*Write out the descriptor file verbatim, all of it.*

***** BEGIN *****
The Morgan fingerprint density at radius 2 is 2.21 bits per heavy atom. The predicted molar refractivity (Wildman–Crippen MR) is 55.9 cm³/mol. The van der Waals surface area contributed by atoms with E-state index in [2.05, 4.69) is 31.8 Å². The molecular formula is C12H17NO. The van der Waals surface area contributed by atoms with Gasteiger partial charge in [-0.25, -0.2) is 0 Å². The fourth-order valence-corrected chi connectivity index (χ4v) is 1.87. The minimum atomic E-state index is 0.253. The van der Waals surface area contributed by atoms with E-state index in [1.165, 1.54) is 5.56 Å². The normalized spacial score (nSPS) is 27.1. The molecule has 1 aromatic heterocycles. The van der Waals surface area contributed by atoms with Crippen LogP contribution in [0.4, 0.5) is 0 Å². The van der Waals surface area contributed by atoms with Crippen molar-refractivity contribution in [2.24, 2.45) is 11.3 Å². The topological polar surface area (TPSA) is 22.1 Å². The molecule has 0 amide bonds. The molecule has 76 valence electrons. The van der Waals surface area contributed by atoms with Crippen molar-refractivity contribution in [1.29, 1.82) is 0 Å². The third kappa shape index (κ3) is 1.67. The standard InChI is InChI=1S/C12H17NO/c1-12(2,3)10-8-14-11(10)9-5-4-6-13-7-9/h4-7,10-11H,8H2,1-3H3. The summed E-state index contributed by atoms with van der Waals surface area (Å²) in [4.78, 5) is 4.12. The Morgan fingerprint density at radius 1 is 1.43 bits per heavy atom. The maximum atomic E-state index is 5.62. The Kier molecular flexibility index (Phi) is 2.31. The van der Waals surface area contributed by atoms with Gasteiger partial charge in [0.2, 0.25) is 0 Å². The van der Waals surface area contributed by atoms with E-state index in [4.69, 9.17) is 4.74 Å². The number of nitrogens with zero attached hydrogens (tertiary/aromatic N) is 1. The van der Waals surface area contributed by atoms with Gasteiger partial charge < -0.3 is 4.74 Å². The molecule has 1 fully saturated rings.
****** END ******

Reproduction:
The Morgan fingerprint density at radius 2 is 2.21 bits per heavy atom. The predicted molar refractivity (Wildman–Crippen MR) is 55.9 cm³/mol. The van der Waals surface area contributed by atoms with E-state index in [2.05, 4.69) is 31.8 Å². The molecular formula is C12H17NO. The van der Waals surface area contributed by atoms with Gasteiger partial charge in [-0.25, -0.2) is 0 Å². The fourth-order valence-corrected chi connectivity index (χ4v) is 1.87. The minimum atomic E-state index is 0.253. The van der Waals surface area contributed by atoms with E-state index in [1.165, 1.54) is 5.56 Å². The normalized spacial score (nSPS) is 27.1. The molecule has 1 aromatic heterocycles. The van der Waals surface area contributed by atoms with Crippen LogP contribution in [0.4, 0.5) is 0 Å². The van der Waals surface area contributed by atoms with Crippen molar-refractivity contribution in [2.24, 2.45) is 11.3 Å². The topological polar surface area (TPSA) is 22.1 Å². The molecule has 0 amide bonds. The molecule has 76 valence electrons. The van der Waals surface area contributed by atoms with Crippen molar-refractivity contribution in [1.29, 1.82) is 0 Å². The third kappa shape index (κ3) is 1.67. The standard InChI is InChI=1S/C12H17NO/c1-12(2,3)10-8-14-11(10)9-5-4-6-13-7-9/h4-7,10-11H,8H2,1-3H3. The summed E-state index contributed by atoms with van der Waals surface area (Å²) in [4.78, 5) is 4.12. The Morgan fingerprint density at radius 1 is 1.43 bits per heavy atom. The maximum atomic E-state index is 5.62. The Kier molecular flexibility index (Phi) is 2.31. The van der Waals surface area contributed by atoms with Gasteiger partial charge in [0.2, 0.25) is 0 Å². The van der Waals surface area contributed by atoms with E-state index in [4.69, 9.17) is 4.74 Å². The number of nitrogens with zero attached hydrogens (tertiary/aromatic N) is 1. The van der Waals surface area contributed by atoms with Gasteiger partial charge < -0.3 is 4.74 Å². The molecule has 1 fully saturated rings.